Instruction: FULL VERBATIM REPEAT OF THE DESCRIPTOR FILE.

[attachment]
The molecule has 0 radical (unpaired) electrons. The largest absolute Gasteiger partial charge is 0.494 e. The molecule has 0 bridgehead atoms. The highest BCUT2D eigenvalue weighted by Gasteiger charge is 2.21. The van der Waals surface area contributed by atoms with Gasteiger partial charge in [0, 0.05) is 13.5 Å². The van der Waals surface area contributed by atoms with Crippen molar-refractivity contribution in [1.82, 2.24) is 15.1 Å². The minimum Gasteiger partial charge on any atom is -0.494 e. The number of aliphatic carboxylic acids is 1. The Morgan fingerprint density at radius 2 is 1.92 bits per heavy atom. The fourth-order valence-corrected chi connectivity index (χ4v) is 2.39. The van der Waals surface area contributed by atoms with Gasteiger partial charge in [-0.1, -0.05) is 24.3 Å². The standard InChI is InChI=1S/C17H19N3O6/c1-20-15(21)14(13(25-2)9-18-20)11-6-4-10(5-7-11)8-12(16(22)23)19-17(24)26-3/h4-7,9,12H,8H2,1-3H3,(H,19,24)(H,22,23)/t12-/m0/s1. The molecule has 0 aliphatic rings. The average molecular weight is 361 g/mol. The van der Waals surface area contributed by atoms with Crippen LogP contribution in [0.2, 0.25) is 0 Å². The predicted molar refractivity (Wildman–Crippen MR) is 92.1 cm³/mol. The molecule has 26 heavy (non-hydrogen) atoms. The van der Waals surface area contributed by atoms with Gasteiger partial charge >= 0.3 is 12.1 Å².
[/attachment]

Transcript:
The molecule has 0 radical (unpaired) electrons. The largest absolute Gasteiger partial charge is 0.494 e. The molecule has 0 bridgehead atoms. The highest BCUT2D eigenvalue weighted by Gasteiger charge is 2.21. The van der Waals surface area contributed by atoms with Gasteiger partial charge in [0, 0.05) is 13.5 Å². The van der Waals surface area contributed by atoms with Crippen molar-refractivity contribution in [1.82, 2.24) is 15.1 Å². The minimum Gasteiger partial charge on any atom is -0.494 e. The number of aliphatic carboxylic acids is 1. The Morgan fingerprint density at radius 2 is 1.92 bits per heavy atom. The fourth-order valence-corrected chi connectivity index (χ4v) is 2.39. The van der Waals surface area contributed by atoms with Gasteiger partial charge in [-0.1, -0.05) is 24.3 Å². The standard InChI is InChI=1S/C17H19N3O6/c1-20-15(21)14(13(25-2)9-18-20)11-6-4-10(5-7-11)8-12(16(22)23)19-17(24)26-3/h4-7,9,12H,8H2,1-3H3,(H,19,24)(H,22,23)/t12-/m0/s1. The molecule has 0 aliphatic rings. The average molecular weight is 361 g/mol. The van der Waals surface area contributed by atoms with Crippen LogP contribution in [0.2, 0.25) is 0 Å². The predicted molar refractivity (Wildman–Crippen MR) is 92.1 cm³/mol. The molecule has 26 heavy (non-hydrogen) atoms. The van der Waals surface area contributed by atoms with Gasteiger partial charge >= 0.3 is 12.1 Å².